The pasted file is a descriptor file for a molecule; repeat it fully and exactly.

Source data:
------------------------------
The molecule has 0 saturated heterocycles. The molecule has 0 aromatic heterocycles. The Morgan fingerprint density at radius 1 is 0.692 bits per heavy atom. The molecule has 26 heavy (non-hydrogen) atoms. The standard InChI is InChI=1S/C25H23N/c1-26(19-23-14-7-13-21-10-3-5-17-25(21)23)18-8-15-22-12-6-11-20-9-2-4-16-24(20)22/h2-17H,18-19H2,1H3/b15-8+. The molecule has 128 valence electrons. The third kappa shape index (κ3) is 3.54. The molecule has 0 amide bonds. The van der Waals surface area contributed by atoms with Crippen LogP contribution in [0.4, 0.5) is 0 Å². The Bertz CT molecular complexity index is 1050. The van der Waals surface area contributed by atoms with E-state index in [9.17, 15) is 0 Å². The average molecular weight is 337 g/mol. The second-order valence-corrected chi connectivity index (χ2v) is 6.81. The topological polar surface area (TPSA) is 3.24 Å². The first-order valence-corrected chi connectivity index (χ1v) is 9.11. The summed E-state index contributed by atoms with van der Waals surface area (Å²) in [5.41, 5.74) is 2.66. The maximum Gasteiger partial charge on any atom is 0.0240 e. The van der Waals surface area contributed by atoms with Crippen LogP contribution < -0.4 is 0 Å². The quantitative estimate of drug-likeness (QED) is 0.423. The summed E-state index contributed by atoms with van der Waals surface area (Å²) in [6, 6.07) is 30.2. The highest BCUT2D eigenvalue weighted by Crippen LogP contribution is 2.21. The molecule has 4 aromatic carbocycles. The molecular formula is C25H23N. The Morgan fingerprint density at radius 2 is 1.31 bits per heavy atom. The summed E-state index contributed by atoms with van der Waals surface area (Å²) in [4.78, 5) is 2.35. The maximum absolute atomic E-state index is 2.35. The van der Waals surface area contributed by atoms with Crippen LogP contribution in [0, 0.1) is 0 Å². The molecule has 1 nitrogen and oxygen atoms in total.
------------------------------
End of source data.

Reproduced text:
The molecule has 0 saturated heterocycles. The molecule has 0 aromatic heterocycles. The Morgan fingerprint density at radius 1 is 0.692 bits per heavy atom. The molecule has 26 heavy (non-hydrogen) atoms. The standard InChI is InChI=1S/C25H23N/c1-26(19-23-14-7-13-21-10-3-5-17-25(21)23)18-8-15-22-12-6-11-20-9-2-4-16-24(20)22/h2-17H,18-19H2,1H3/b15-8+. The molecule has 128 valence electrons. The third kappa shape index (κ3) is 3.54. The molecule has 0 amide bonds. The van der Waals surface area contributed by atoms with Crippen LogP contribution in [0.4, 0.5) is 0 Å². The Bertz CT molecular complexity index is 1050. The van der Waals surface area contributed by atoms with E-state index in [9.17, 15) is 0 Å². The average molecular weight is 337 g/mol. The second-order valence-corrected chi connectivity index (χ2v) is 6.81. The topological polar surface area (TPSA) is 3.24 Å². The first-order valence-corrected chi connectivity index (χ1v) is 9.11. The summed E-state index contributed by atoms with van der Waals surface area (Å²) in [5.41, 5.74) is 2.66. The maximum Gasteiger partial charge on any atom is 0.0240 e. The van der Waals surface area contributed by atoms with Crippen LogP contribution < -0.4 is 0 Å². The quantitative estimate of drug-likeness (QED) is 0.423. The summed E-state index contributed by atoms with van der Waals surface area (Å²) in [6, 6.07) is 30.2. The highest BCUT2D eigenvalue weighted by Crippen LogP contribution is 2.21. The molecule has 4 aromatic carbocycles. The molecular formula is C25H23N. The Morgan fingerprint density at radius 2 is 1.31 bits per heavy atom. The summed E-state index contributed by atoms with van der Waals surface area (Å²) in [4.78, 5) is 2.35. The maximum absolute atomic E-state index is 2.35. The van der Waals surface area contributed by atoms with Crippen LogP contribution in [0, 0.1) is 0 Å². The molecule has 1 nitrogen and oxygen atoms in total.